The long-promised end of the MetroCard is still nowhere in sight

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Old-fashioned turnstiles in Brooklyn. (Adam Fagen via Flickr)
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MetroCards have been just short of retirement age for a while now.

In 2006, the Daily News, reporting on an M.T.A. pilot project that let New Yorkers use credit cards and fobs to pay fares, said, "It could be the beginning of the end of the line for the MetroCard."

In 2010, then-M.T.A. chairman Jay Walder said the M.T.A. planned to have a new smart-card payment system in place to succeed the MetroCard in most subways and buses by the following year.

Then, he moved the completion date to 2015.

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Yesterday, during a Capital Program Oversight Committee meeting, the M.T.A. gave a presentation about its pursuit of smart-card technology, and announced that 2015 was no longer viable.

The new goal: sometime in the next three to five years, which means between 2016 and 2018.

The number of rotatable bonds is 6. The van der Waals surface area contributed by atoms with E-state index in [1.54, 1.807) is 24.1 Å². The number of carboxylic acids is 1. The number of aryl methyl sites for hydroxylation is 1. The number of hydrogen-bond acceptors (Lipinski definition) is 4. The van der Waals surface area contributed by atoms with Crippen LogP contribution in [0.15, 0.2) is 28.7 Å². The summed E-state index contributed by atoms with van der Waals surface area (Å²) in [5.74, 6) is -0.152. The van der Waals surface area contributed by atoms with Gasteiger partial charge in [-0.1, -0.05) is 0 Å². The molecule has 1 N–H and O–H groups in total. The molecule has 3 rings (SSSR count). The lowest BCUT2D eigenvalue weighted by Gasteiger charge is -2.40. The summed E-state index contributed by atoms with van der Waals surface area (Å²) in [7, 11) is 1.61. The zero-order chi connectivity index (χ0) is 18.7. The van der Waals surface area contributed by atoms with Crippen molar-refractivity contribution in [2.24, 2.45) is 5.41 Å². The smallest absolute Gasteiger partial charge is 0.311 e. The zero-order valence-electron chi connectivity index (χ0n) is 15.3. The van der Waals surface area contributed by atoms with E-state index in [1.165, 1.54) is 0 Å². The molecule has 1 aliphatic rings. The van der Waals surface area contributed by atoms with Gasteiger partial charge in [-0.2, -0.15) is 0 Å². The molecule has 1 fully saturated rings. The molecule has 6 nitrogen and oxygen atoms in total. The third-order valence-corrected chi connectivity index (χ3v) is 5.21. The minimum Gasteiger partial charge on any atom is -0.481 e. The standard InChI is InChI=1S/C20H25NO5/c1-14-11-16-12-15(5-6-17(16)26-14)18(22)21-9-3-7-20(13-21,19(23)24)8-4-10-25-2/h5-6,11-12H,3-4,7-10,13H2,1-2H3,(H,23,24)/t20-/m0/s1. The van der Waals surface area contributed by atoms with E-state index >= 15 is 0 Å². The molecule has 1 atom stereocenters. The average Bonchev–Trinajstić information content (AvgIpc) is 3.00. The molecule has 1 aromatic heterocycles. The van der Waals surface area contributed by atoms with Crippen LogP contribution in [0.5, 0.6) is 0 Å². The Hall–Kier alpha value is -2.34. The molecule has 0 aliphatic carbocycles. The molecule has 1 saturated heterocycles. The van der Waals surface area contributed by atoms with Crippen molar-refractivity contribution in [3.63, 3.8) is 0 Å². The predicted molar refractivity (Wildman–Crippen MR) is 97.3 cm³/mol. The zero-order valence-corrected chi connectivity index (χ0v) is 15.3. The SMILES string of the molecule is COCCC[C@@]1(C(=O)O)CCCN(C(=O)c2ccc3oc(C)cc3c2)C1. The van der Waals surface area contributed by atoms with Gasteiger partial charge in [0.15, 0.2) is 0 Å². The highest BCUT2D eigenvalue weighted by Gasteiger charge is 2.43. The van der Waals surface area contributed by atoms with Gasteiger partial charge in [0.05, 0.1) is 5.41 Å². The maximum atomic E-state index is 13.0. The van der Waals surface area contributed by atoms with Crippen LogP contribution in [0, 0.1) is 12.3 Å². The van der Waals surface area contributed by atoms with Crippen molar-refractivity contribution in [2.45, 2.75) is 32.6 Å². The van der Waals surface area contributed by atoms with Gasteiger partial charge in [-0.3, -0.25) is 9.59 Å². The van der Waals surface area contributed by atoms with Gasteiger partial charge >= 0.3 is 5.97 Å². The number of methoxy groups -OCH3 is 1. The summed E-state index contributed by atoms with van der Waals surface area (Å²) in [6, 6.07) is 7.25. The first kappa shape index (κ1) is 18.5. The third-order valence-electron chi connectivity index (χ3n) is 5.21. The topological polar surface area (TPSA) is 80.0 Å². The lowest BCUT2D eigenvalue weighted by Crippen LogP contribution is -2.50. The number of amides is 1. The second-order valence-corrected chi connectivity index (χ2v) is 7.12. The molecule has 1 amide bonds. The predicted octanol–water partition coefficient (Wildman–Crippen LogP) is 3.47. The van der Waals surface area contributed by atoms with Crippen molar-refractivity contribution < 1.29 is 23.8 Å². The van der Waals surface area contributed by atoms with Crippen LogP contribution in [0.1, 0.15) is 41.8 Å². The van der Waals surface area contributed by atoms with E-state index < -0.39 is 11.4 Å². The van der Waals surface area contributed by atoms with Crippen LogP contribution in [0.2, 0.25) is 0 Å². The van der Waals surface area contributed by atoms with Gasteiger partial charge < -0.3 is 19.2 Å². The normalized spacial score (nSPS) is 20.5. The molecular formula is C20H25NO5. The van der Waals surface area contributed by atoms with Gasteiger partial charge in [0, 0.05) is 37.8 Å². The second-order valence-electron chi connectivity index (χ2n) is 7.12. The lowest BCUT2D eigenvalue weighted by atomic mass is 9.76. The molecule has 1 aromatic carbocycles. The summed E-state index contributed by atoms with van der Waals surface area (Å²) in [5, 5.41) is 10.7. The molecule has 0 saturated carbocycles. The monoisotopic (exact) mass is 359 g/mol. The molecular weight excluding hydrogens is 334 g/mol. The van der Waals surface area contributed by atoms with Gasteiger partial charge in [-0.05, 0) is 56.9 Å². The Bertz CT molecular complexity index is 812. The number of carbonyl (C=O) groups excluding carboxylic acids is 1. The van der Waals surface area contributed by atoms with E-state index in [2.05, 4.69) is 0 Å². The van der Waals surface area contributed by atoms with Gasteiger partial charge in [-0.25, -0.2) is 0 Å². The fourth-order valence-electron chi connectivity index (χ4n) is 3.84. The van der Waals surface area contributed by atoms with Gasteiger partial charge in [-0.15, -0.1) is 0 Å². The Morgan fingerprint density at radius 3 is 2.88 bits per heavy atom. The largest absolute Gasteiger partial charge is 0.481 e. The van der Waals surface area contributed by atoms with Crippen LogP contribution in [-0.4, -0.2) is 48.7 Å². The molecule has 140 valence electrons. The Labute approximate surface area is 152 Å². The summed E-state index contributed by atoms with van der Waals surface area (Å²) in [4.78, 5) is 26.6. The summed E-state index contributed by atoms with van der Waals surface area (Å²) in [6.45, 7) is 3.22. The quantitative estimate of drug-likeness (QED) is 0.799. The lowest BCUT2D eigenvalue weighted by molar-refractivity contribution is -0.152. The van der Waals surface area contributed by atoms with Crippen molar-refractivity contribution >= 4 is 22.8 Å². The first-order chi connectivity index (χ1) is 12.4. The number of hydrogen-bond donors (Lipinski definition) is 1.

The reason for the new delay?

The M.T.A. now wants New Yorkers to be able to pay for subway fares not only with smart cards (tap-and-go cards that draw down debit, credit or other preexisting accounts), but also with smartphones.

As Bill Henderson, the executive director of the Permanent Citizens Advisory Committee to the M.T.A., pointed out, the M.T.A. has suffered from developments beyond their control: namely, that tap-and-go credit cards are not nearly as prevalent as the M.T.A. expected them to be by now.

In the absence of such cards, the M.T.A. would have to rely on a proprietary card, like London's Oyster card, which means it would still be responsible for a lot of expensive overhead.

One of the promises of what's known as open-fare technology, like tap-and-go credit cards, as I reported in September, is that it would get rid of that overhead.

It would also enable buses to move more quickly by speeding up the boarding process. 

"Most of the stuff is still the magnetic-stripe cards," said Henderson. "Most transactions happen that way."

But time may push the M.T.A.'s hand.

The MetroCard payment system's is getting up there in years—"We...cannot continue to maintain the current system in a State of Good Repair beyond 2019," reads the presentation, available here.

(Read more about the promise of open-fare and smart-card technology, and how other cities are passing New York by, here.)

In the meantime, the M.T.A. is making technological advances on other fronts, announcing yesterday a request for proposals for an app that will let Long Island and Metro-North railroad passengers buy and then display their tickets using their smartphones and tablets.